Opinion

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Like I Was Saying

Comfort Foods

When eating out I tend to order variations of traditional cuisine

Restaurateurs, chefs, line cooks, servers. They all go to great lengths to make a meal memorable; to make you feel nostalgic or sentimental while tasting great food; to make you remember the experience long after you finish eating.

It’s a lot of pressure with a lot of competition. But when the ingredients come together to perfection, it can have a profound impact on you.

A few years ago, while visiting Langley, a city on Whidbey Island in Washington, I ordered clams and chorizo in a wine sauce at a small restaurant called Prima Bistro. It was one of those meals you didn’t want to share. So I didn’t. I still talk about the meal with others who attended the wedding that weekend. I’m sure it’s annoying, but I don’t care.

I love food — although I’m better at eating than making it. And lately I’ve been taking the hint, since for three Christmases in a row my girlfriend has bought me a cookbook. Most Sundays, I’m in charge of the meal, poring over recipes I think will impress friends during late afternoon dinners.

Some fail: lamb in the slow cooker. Some are successful: grilled steak marinated in an anchovy sauce. There are also staples like Sriracha cheesesteaks and brown-sugared beer nuts, which are my version of comfort foods.

In the last decade, the culinary scene in the Flathead Valley has greatly evolved, maintaining many of its bedrock restaurants while adding creative new options. When seeking to dine out, I tend to mix the old with the new, trying new menu items while returning to the same meals that I have enjoyed for more than a decade.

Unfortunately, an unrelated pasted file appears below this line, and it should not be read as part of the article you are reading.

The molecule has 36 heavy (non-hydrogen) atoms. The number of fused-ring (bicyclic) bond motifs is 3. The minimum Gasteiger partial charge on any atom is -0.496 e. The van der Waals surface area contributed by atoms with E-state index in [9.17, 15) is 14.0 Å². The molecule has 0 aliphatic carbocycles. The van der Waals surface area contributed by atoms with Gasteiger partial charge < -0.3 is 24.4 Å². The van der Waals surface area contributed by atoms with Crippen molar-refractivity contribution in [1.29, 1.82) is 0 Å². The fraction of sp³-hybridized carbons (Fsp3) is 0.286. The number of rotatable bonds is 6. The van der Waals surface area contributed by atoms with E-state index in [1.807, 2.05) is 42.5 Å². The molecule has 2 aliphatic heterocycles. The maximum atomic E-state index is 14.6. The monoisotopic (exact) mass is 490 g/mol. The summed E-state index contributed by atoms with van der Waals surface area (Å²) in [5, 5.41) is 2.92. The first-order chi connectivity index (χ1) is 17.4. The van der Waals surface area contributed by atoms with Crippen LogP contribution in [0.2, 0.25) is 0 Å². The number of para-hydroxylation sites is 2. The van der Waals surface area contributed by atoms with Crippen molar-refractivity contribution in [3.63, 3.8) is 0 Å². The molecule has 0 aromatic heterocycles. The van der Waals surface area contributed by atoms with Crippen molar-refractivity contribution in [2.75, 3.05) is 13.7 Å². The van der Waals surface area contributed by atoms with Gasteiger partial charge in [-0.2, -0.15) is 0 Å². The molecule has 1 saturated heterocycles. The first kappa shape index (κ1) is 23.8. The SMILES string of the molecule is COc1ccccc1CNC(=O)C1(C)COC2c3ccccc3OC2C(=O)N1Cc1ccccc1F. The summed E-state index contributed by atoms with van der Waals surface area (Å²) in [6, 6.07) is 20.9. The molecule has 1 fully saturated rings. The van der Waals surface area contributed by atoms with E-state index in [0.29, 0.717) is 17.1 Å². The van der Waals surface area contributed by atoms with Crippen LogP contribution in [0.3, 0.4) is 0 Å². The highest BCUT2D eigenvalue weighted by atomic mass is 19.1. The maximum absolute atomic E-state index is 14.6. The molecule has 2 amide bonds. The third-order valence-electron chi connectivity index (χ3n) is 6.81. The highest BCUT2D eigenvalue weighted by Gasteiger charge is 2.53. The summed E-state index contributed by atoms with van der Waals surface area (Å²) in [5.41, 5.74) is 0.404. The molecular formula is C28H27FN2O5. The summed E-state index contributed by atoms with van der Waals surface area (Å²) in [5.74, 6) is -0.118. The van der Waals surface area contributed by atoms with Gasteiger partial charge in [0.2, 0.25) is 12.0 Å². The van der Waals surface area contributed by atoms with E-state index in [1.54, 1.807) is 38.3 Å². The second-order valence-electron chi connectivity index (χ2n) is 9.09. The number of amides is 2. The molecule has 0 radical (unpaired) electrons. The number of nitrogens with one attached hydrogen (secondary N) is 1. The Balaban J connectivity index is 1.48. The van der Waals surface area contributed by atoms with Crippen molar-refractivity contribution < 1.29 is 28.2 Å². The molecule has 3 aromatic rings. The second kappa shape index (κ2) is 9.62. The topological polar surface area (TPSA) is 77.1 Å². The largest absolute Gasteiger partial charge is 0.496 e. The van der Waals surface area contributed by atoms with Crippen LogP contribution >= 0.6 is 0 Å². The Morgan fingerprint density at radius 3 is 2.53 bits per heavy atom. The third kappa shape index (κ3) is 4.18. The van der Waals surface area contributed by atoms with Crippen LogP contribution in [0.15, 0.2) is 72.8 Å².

With a rather unsophisticated palate, when eating out I tend to order variations of traditional cuisine. I’m still a sucker for specialty sandwiches with a side of dressed-up potatoes. To me, they’re the perfect comfort foods. Here’s a partial list of some of my favorites:

Sauerkraut, jalapeno and sausage pizza at Moose’s Saloon in Kalispell. When I first ordered this for the newsroom during an election night, there were some odd glances. Yes, sauerkraut is good on pizza.

Housemade chili at Desoto Grill in Kalispell. Loaded with meat, but not too heavy, this is one of my favorite meals for a lunch meeting, especially in the winter.

Figsciutto panino at Bonelli’s Bistro in Kalispell. Another one of my lunchtime favorites. The combination of prosciutto, Havarti and figs provides a rich and decadent flavor.

Ginger hoisin pork sandwich at Backslope Brewing in Columbia Falls. While I normally prefer beef to pork, I make an exception here. This sandwich has a ton of flavor and is topped with my favorite condiment: Sriracha mayo.

Tot-chos at Last Chair in Whitefish. My favorite type of potato (tater tots) dressed up like it should be (queso, beans, guacamole and meat). Listed as a small plate, I order it as an entrée.

Elk meatloaf sliders at Tupelo Grille in Whitefish. I’m susceptible to trying any restaurant’s sliders at least once. After trying these, I’ve ordered them numerous times either as an appetizer or main course.

Bulldog burger at Bulldog Saloon in Whitefish. How do you make a burger from the Bulldog even better? Smother it with grilled ham, onions and melted American cheese.

Happy eating.

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